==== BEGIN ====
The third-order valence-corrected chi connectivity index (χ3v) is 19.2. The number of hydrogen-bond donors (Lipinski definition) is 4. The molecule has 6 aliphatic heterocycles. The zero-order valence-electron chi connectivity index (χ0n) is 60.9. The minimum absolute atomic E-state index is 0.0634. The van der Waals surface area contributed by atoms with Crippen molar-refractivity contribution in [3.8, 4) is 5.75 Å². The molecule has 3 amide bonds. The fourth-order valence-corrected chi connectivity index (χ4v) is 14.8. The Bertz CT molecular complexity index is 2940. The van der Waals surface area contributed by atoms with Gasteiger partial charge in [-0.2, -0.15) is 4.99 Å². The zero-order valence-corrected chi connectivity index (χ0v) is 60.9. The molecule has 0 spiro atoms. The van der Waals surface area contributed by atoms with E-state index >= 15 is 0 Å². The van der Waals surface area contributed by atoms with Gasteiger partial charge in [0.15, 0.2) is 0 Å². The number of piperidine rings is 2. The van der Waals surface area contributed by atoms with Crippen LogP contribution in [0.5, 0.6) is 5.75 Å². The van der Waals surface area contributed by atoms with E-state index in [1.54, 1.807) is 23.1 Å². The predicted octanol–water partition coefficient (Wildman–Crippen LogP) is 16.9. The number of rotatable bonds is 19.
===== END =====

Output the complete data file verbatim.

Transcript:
The third-order valence-corrected chi connectivity index (χ3v) is 19.2. The number of hydrogen-bond donors (Lipinski definition) is 4. The molecule has 6 aliphatic heterocycles. The zero-order valence-electron chi connectivity index (χ0n) is 60.9. The minimum absolute atomic E-state index is 0.0634. The van der Waals surface area contributed by atoms with Crippen molar-refractivity contribution in [3.8, 4) is 5.75 Å². The molecule has 3 amide bonds. The fourth-order valence-corrected chi connectivity index (χ4v) is 14.8. The Bertz CT molecular complexity index is 2940. The van der Waals surface area contributed by atoms with Gasteiger partial charge in [-0.2, -0.15) is 4.99 Å². The zero-order valence-corrected chi connectivity index (χ0v) is 60.9. The molecule has 0 spiro atoms. The van der Waals surface area contributed by atoms with E-state index >= 15 is 0 Å². The van der Waals surface area contributed by atoms with Gasteiger partial charge in [0.15, 0.2) is 0 Å². The number of piperidine rings is 2. The van der Waals surface area contributed by atoms with Crippen LogP contribution in [0.5, 0.6) is 5.75 Å². The van der Waals surface area contributed by atoms with E-state index in [1.54, 1.807) is 23.1 Å². The predicted octanol–water partition coefficient (Wildman–Crippen LogP) is 16.9. The number of rotatable bonds is 19.